Lung capacity can be measured as “tidal volume” or “vital capacity.” Tidal volume is the amount of air that is inhaled or exhaled with each breath under resting conditions; for most adults, this is about ½ liter. But we actually have the capacity for much more; with practice (and proper instruction), we can learn to inhale as much as ten times that amount in a single breath. When we exhale, not all of the air is completely released or the lungs would collapse. For this reason our bodies’ inherent intelligence keeps some air in the lungs at all times. Vital capacity is the term used to describe the maximum amount of air that can be forcibly expelled from the lungs after breathing in as deeply as possible. This capacity is usually measured during heavy exercise, when the lungs are working at their peak levels. Tidal capacity minus vital capacity is basically the amount of air left over in the lungs after we have exhaled completely.

Many types of pranayama aim at not only exponentially increasing the tidal volume (inhalation), but also the vital capacity (exhalation). We can exhale much more than we normally do in a relaxed breath also. As we learn to exhale more, the subsequent inhale is automatically much larger, because the autonomic nervous system works on “auto-pilot” maintaining homeostasis (the tendency of the body to maintain internal stability). Thus, breathing may be completely automatic in this way; but with pranayama we can make it more conscious in order to greatly increase the efficiency of our lungs.

The pathway air follows is also important. When we take in air, it must first journey through the nostrils and the nose must be clear to allow the maximum amount of air to enter the respiratory freeway. Yogic practices such as jala neti flush the nasal passages with clean, salted water, helping to rid the nasal passages of dust and congestion. So the importance of making sure this initial pathway is as clear as possible is obvious. Nasal/sinus irrigation is not the only way to cleanse the nostrils, but it is much less invasive then other methods and much better for us than prescription or over the counter drugs which claim to be accomplishing the same thing.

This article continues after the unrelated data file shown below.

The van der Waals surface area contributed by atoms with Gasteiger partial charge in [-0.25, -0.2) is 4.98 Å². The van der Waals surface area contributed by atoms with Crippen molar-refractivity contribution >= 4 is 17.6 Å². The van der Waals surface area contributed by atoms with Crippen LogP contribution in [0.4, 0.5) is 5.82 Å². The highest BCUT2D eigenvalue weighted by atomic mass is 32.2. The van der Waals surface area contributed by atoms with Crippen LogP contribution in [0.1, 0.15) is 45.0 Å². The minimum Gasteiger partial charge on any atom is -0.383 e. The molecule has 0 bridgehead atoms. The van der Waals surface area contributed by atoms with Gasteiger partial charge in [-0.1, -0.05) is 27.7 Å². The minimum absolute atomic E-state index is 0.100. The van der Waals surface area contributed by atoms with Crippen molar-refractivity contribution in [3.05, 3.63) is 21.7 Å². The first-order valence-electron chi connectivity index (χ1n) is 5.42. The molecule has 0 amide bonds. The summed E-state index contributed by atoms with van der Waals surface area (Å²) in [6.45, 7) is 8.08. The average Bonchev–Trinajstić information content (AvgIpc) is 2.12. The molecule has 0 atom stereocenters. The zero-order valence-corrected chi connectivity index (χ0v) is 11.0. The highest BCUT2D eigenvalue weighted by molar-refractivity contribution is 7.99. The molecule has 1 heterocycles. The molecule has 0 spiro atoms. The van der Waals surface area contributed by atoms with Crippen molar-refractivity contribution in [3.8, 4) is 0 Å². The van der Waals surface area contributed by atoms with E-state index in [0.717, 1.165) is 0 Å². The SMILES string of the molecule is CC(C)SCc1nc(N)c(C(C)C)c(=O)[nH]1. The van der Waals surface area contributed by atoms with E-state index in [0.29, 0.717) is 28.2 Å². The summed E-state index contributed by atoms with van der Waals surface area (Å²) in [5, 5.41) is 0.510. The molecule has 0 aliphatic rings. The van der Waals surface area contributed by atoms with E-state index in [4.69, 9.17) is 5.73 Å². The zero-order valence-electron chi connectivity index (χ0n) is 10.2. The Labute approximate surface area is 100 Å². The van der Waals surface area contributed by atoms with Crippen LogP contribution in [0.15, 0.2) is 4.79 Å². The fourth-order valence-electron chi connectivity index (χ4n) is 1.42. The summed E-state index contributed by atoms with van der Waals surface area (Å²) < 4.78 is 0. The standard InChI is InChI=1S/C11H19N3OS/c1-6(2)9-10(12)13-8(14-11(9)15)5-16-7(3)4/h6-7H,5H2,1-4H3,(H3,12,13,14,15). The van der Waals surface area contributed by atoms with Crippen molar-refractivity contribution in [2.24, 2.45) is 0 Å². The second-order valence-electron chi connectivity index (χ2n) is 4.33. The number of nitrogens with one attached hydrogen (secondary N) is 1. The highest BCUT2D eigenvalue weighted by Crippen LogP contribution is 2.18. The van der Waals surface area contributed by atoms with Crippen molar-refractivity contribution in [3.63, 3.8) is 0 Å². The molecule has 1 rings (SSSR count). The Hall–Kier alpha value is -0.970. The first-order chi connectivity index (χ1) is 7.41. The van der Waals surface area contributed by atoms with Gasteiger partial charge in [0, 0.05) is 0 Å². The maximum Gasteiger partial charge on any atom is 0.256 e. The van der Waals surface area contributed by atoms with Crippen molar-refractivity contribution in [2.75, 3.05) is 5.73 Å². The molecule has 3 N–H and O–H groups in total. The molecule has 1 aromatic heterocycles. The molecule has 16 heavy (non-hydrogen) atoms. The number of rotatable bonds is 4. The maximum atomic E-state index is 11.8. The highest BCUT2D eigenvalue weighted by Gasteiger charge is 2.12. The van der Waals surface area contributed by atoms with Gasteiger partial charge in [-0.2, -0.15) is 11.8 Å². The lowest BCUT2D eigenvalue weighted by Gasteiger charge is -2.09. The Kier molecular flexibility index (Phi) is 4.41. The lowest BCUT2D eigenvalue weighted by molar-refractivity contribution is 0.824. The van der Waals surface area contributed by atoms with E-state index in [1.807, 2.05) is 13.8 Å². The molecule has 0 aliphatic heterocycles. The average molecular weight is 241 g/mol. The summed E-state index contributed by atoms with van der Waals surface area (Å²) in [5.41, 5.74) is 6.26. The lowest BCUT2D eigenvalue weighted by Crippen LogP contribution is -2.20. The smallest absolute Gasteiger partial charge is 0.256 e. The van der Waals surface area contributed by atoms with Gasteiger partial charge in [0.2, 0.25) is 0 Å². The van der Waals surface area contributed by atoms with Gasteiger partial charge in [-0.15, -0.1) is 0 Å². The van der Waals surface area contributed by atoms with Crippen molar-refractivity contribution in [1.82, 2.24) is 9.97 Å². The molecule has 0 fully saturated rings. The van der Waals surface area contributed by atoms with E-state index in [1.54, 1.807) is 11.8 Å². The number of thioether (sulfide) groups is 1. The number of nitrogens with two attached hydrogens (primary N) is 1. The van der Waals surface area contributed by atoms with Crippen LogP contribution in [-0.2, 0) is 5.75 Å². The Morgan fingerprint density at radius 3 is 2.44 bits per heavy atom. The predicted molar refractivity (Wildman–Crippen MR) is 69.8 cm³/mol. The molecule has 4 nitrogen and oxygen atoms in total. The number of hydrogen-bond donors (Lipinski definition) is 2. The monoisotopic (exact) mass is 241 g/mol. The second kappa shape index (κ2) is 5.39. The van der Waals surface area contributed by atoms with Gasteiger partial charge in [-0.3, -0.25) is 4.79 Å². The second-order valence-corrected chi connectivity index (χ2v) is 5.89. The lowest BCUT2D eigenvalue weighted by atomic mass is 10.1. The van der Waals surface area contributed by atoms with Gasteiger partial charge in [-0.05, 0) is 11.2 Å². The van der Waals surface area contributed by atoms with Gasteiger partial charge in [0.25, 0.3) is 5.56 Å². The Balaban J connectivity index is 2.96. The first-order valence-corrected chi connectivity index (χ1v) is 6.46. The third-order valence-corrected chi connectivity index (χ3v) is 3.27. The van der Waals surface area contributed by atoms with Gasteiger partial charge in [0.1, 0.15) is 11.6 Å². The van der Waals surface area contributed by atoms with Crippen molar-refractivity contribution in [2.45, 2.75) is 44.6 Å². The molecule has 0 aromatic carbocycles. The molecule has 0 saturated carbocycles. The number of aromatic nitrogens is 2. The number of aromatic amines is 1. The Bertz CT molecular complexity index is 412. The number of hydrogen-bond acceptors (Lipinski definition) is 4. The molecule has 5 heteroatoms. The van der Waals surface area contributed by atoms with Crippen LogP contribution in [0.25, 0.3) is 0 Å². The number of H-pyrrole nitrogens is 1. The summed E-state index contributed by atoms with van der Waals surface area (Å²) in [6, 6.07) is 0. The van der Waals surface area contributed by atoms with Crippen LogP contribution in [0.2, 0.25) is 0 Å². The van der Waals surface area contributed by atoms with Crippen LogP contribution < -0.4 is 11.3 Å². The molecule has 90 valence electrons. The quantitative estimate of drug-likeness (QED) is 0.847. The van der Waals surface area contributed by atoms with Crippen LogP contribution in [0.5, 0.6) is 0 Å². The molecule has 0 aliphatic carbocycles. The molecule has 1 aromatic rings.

In summary: It is always important to make sure that the air we are taking in is as pure as possible and practical. By spending as much time as you can outdoors in richly oxygenated environments the natural process of plant photosynthesis makes the air oxygen-rich. In earlier times, doctors often instructed their patients to spend time more time outdoors, which essentially just gave them a cleaner, fresher air supply, oftentimes resulting in a seemingly miraculous improvement in their health.

Breathing normally is a simple, automatic act, but when we better understand the body and take steps to highly refine this natural process, we can improve our health, our sense of wellbeing and give a boost to our ultimate spiritual journey. Prana is stored in every breath we take in, and when we add more of this invaluable life-force to our bodies through pranayama, we learn to breathe in a manner which attunes us to the dynamic energies continually unfolding as our hidden potential.

Of related interest, click on: Basic Mechanisms of Yogic Breathing